Shielded Metal Arc Welding - SMAW welding process and SMAW electrode specification

Submitted by engineer on Mon, 02/15/2021 - 20:58
SMAW electrodes

 

 

 

 

 

The SMAW welding process (Shielded Metal Arc Welding) which is also called Electric Arc Welding is a welding process that uses heat to melt the base material or the parent metal and electrodes (filler material). The heat is generated by a jump of electric ions that occur between the cathode and anode (the tip of the electrode and the surface of the plate to be welded). The amount of heat generated from this jump of electric ions can reach 4,000 degrees C to 4,500 degrees C. There are two kinds of voltage sources used in SMAW welding, namely AC (alternating current) and DC (Direct Current).

SMAW electrode


The process of this welding occurs due to contact between the tip of the electrode and the base material so that a short circuit occurs, when the short circuit occurs, the welder must pull the electrode so that an electric arc is formed, namely a jump of ions which causes heat. The heat will melt the electrode and the base material so that the electrode fluid and the base material fluid will unite to form the weld metal. The amount of electric current for welding depends on the diameter and the variety of welding electrodes. The following table shows the welding amperage for various sizes of electrode diameters and several types of electrodes.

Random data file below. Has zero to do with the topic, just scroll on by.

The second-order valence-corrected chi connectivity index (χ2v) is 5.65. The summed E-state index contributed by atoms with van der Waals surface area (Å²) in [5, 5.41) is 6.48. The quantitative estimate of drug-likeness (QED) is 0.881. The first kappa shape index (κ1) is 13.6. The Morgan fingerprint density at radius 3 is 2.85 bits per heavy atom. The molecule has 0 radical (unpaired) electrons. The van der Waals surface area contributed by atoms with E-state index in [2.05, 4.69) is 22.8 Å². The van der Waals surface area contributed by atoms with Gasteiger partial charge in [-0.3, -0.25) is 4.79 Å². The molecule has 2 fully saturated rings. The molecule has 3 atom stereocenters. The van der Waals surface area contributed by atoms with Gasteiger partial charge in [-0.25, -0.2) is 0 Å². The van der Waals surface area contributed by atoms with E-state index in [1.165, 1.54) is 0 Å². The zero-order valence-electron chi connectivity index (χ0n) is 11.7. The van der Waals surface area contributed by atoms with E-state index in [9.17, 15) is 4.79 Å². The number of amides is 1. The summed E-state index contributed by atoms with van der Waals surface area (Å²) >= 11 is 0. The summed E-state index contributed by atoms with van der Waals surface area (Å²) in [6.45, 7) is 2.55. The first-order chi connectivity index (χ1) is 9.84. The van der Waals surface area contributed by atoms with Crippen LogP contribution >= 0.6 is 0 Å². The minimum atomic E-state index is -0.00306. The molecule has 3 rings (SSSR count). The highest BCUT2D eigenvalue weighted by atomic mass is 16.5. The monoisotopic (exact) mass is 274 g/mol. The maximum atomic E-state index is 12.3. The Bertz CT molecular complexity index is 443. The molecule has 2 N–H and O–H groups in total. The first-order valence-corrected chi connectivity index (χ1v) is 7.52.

SMAW Electrode specification

When welding takes place, the weld is a metal that melts when it comes in contact with the surrounding air, so the oxygen and nitrogen present in the air will react with the molten metal. This oxidation reaction can cause the quality of the weld to decrease, namely the presence of air voids in the weld or the occurrence of porous joints. In electric arc welding, to avoid the occurrence of porous joints and to strengthen the quality of the welded joints, various ways are sought to protect the weld from the influence of the air or the atmosphere, namely by using welding slag as a protection or using additional materials / electrodes that are filmed / wrapped. made of materials that can protect the weld from the influence of the atmosphere.

Mild steel and low alloy steel electrodes for electric arc welding according to the AWS (American Welding Society) clarification are indicated by the mark EXXXX which means as follows. E represents the electrode,  XX (two numbers) after E represents the tensile strength of the weld deposit in thousands of lb / 𝑖𝑛2, see the following table:

SMAW electrode tensile strength


X (third number) represents the welding position.
a. Number 1 for all-position welding ( flat, overhead, vertical, horizontal )
b. Number 2 for welding position : flat and horizontal only

X (fourth number) states the type of coating and the type of current suitable for welding, see the following table:

SMAW electrode coating specification

 

for example, the SMAW electrode specification E6013 means:
a. 60 - the minimum tensile strength of the weld deposit is 60,000 lb / 𝑖𝑛2 or 42 Kg / 𝑚𝑚2
b. 1 - can be used for welding in all positions
c. 3 - type of electrode coating is Titania potassium and welding with AC or DC (+) or DC (-)

another example, the SMAW electrode specification E7018 means:
a. 70 - the minimum tensile strength of the weld deposit is 70,000 lb / 𝑖𝑛2 or 49 Kg / 𝑚𝑚2
b. 1 - can be used for welding in all positions
c. 8 - type of electrode coating is iron powder low hydrogen and welding with AC or DC (+).

your turn, what is the meaning of E8012?